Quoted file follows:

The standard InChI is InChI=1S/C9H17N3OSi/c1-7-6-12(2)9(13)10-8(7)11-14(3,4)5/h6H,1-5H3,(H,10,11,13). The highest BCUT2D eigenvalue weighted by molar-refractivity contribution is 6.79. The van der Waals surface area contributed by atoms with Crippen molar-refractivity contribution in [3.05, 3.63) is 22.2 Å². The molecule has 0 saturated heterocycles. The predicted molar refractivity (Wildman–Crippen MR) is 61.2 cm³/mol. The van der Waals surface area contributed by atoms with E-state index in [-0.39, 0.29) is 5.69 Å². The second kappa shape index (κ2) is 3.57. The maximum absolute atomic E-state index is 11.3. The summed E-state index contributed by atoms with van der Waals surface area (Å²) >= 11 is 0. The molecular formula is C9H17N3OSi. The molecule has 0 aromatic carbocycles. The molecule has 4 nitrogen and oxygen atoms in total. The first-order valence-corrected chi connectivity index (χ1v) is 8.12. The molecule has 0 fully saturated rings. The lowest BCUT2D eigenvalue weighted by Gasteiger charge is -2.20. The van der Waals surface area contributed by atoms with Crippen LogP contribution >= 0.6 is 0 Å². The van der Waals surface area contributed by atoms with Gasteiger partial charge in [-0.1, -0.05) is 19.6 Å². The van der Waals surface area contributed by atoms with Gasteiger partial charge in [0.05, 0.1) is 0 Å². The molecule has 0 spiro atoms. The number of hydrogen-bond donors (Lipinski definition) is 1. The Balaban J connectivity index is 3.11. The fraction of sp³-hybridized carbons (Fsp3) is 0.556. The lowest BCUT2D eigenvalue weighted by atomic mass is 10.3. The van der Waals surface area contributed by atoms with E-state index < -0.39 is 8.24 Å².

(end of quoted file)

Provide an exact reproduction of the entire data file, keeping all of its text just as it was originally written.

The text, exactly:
The standard InChI is InChI=1S/C9H17N3OSi/c1-7-6-12(2)9(13)10-8(7)11-14(3,4)5/h6H,1-5H3,(H,10,11,13). The highest BCUT2D eigenvalue weighted by molar-refractivity contribution is 6.79. The van der Waals surface area contributed by atoms with Crippen molar-refractivity contribution in [3.05, 3.63) is 22.2 Å². The molecule has 0 saturated heterocycles. The predicted molar refractivity (Wildman–Crippen MR) is 61.2 cm³/mol. The van der Waals surface area contributed by atoms with E-state index in [-0.39, 0.29) is 5.69 Å². The second kappa shape index (κ2) is 3.57. The maximum absolute atomic E-state index is 11.3. The summed E-state index contributed by atoms with van der Waals surface area (Å²) >= 11 is 0. The molecular formula is C9H17N3OSi. The molecule has 0 aromatic carbocycles. The molecule has 4 nitrogen and oxygen atoms in total. The first-order valence-corrected chi connectivity index (χ1v) is 8.12. The molecule has 0 fully saturated rings. The lowest BCUT2D eigenvalue weighted by Gasteiger charge is -2.20. The van der Waals surface area contributed by atoms with Crippen LogP contribution >= 0.6 is 0 Å². The van der Waals surface area contributed by atoms with Gasteiger partial charge in [-0.1, -0.05) is 19.6 Å². The van der Waals surface area contributed by atoms with Gasteiger partial charge in [0.05, 0.1) is 0 Å². The molecule has 0 spiro atoms. The number of hydrogen-bond donors (Lipinski definition) is 1. The Balaban J connectivity index is 3.11. The fraction of sp³-hybridized carbons (Fsp3) is 0.556. The lowest BCUT2D eigenvalue weighted by atomic mass is 10.3. The van der Waals surface area contributed by atoms with E-state index < -0.39 is 8.24 Å².